Mastery Motivation: Persistence and Problem Solving in Preschool
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Mastery motivation is persistence—continuing to do or to try to do something that is difficult—at mastering challenging tasks or activities.
Problem solving is natural for preschoolers. As teachers know, everyday routines can bring difficult challenges, like learning how to zip up a coat or ask for help before frustration sets in. Each challenge builds children’s skills in different areas of development: language, social and emotional, cognitive, and physical. But sometimes a problem can seem too challenging.
You may have seen this scenario play out in your classroom: Two preschoolers are trying to solve the same puzzle. Both make a mistake, but while one child gives up, the other child keeps trying different ways to solve the puzzle. Early childhood researchers call this persistence at mastering challenging tasks mastery motivation, and it plays a key role in children’s learning and in their later academic achievement. Early childhood teachers are in a great position to help children foster this important skill.
Here are five ways to support mastery motivation:
- Provide lots of different types of challenging activities, like math games that have more than one way to solve a problem.
- Support children’s independence and let them make their own choices in activities or during play.
- Try to resist the urge to fix the problem—it can take away children’s sense that they are capable problem solvers.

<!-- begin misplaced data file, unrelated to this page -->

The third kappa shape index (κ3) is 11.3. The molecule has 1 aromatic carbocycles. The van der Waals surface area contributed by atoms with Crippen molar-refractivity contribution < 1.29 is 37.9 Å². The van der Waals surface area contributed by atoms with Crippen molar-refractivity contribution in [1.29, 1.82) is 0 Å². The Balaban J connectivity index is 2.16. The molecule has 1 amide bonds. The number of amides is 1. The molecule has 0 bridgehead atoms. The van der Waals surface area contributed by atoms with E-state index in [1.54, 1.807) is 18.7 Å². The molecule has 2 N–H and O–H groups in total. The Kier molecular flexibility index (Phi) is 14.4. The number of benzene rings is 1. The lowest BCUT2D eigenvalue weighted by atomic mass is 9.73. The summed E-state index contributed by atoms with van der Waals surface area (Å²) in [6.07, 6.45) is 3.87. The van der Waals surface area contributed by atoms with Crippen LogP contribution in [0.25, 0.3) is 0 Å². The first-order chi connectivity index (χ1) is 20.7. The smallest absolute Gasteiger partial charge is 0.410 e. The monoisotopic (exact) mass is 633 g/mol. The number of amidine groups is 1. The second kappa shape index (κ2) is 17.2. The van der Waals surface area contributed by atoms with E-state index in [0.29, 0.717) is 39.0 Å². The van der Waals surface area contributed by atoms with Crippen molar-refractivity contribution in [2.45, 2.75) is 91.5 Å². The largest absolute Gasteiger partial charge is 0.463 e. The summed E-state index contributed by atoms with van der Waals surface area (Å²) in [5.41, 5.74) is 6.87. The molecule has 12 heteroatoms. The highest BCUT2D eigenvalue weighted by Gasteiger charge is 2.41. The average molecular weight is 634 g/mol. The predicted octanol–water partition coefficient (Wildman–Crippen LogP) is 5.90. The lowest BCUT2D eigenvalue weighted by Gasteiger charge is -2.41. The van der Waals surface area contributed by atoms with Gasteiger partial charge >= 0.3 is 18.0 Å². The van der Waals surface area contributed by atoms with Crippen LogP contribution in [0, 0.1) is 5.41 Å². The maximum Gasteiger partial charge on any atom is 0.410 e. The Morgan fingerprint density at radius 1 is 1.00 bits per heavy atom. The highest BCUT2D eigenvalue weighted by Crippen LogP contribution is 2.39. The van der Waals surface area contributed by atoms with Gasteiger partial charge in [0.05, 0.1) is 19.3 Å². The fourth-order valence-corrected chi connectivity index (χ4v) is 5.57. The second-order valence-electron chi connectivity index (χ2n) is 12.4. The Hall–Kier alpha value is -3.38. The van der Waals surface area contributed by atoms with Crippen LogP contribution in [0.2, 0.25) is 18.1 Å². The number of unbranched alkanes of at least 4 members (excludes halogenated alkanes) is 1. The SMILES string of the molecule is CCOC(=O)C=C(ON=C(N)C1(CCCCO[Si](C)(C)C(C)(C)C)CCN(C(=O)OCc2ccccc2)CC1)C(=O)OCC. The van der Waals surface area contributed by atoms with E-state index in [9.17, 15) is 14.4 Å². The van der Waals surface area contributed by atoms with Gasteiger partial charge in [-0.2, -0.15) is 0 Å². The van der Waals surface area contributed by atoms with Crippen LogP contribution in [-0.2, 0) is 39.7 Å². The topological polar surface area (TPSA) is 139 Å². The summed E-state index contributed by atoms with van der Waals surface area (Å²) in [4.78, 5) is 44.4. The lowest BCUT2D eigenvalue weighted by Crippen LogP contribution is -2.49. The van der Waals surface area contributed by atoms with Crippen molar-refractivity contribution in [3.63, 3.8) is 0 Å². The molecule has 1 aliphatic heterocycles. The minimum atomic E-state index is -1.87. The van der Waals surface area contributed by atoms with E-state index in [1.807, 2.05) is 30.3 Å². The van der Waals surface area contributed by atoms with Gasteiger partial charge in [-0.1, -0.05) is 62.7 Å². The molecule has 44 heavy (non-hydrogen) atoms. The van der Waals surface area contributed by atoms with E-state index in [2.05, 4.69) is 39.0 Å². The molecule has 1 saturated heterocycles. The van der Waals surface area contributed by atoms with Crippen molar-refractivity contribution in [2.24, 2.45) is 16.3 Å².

- Do provide gentle guidance when frustration starts to set in, such as holding the puzzle board steady while a child adds a puzzle piece or offering a well-timed, “What if you turned that piece the other way?”
- Give children positive feedback by praising the problem-solving process and encouraging them to keep trying.
We know that children who are not provided with challenging activities or who receive negative or harsh feedback tend to show less mastery motivation. The same holds true for children receiving praise like “You’re so smart” and children whose environment is overly controlling.
When teachers appreciate children’s efforts, children learn that working hard and persisting are positive behaviors. As children grow, they will face more and more difficult problems. They need to know that it’s okay to struggle—it’s part of the learning process.
Photo © EDC
This information has been adapted from Games for Young Mathematicians, a program of research in early mathematics at the Education Development Center (EDC), supported by funding from the National Science Foundation and Heising-Simons Foundation. For more math information and games, visit http://youngmathematicians.edc.org.
Jessica Mercer Young is a research scientist and developmental and educational psychologist specializing in early learning at Education Development Center.
Kristen E. Reed, project director at EDC, has worked as a teacher, curriculum developer, professional development facilitator, and researcher. For more ways to make math engaging, challenging, and fun, visit ym.edc.org. [email protected]
Vol. 11, No. 1